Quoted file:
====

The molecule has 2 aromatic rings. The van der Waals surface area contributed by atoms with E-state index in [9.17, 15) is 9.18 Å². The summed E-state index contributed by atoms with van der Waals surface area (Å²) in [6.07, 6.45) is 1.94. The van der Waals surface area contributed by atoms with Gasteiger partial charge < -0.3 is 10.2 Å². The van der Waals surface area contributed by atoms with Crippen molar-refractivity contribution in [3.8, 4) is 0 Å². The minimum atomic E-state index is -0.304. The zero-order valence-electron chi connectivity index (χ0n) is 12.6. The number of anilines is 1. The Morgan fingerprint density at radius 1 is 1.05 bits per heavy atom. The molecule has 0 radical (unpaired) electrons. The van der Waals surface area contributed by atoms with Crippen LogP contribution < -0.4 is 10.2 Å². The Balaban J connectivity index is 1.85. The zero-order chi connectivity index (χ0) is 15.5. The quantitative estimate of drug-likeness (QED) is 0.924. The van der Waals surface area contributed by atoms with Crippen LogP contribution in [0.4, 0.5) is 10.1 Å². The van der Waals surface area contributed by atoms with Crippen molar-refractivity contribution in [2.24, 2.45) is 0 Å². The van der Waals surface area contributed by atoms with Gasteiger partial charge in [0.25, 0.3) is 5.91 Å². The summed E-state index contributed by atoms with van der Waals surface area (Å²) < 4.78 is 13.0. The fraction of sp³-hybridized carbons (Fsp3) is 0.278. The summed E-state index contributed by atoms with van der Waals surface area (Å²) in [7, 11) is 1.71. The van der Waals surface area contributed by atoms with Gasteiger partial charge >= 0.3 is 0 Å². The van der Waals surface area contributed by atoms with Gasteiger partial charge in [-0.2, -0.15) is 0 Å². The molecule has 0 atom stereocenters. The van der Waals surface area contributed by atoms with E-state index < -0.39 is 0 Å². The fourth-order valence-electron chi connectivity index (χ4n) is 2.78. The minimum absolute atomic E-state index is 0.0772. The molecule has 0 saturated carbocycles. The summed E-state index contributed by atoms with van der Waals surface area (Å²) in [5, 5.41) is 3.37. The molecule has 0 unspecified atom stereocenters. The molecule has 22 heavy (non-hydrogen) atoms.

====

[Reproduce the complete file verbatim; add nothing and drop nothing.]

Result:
The molecule has 2 aromatic rings. The van der Waals surface area contributed by atoms with E-state index in [9.17, 15) is 9.18 Å². The summed E-state index contributed by atoms with van der Waals surface area (Å²) in [6.07, 6.45) is 1.94. The van der Waals surface area contributed by atoms with Gasteiger partial charge < -0.3 is 10.2 Å². The van der Waals surface area contributed by atoms with Crippen molar-refractivity contribution in [3.8, 4) is 0 Å². The minimum atomic E-state index is -0.304. The zero-order valence-electron chi connectivity index (χ0n) is 12.6. The number of anilines is 1. The Morgan fingerprint density at radius 1 is 1.05 bits per heavy atom. The molecule has 0 radical (unpaired) electrons. The van der Waals surface area contributed by atoms with Crippen LogP contribution < -0.4 is 10.2 Å². The Balaban J connectivity index is 1.85. The zero-order chi connectivity index (χ0) is 15.5. The quantitative estimate of drug-likeness (QED) is 0.924. The van der Waals surface area contributed by atoms with Crippen LogP contribution in [0.4, 0.5) is 10.1 Å². The van der Waals surface area contributed by atoms with Crippen molar-refractivity contribution in [2.24, 2.45) is 0 Å². The van der Waals surface area contributed by atoms with Gasteiger partial charge in [0.25, 0.3) is 5.91 Å². The summed E-state index contributed by atoms with van der Waals surface area (Å²) < 4.78 is 13.0. The fraction of sp³-hybridized carbons (Fsp3) is 0.278. The summed E-state index contributed by atoms with van der Waals surface area (Å²) in [7, 11) is 1.71. The van der Waals surface area contributed by atoms with Gasteiger partial charge >= 0.3 is 0 Å². The van der Waals surface area contributed by atoms with Gasteiger partial charge in [-0.2, -0.15) is 0 Å². The molecule has 0 atom stereocenters. The van der Waals surface area contributed by atoms with E-state index < -0.39 is 0 Å². The fourth-order valence-electron chi connectivity index (χ4n) is 2.78. The minimum absolute atomic E-state index is 0.0772. The molecule has 0 saturated carbocycles. The summed E-state index contributed by atoms with van der Waals surface area (Å²) in [5, 5.41) is 3.37. The molecule has 0 unspecified atom stereocenters. The molecule has 22 heavy (non-hydrogen) atoms.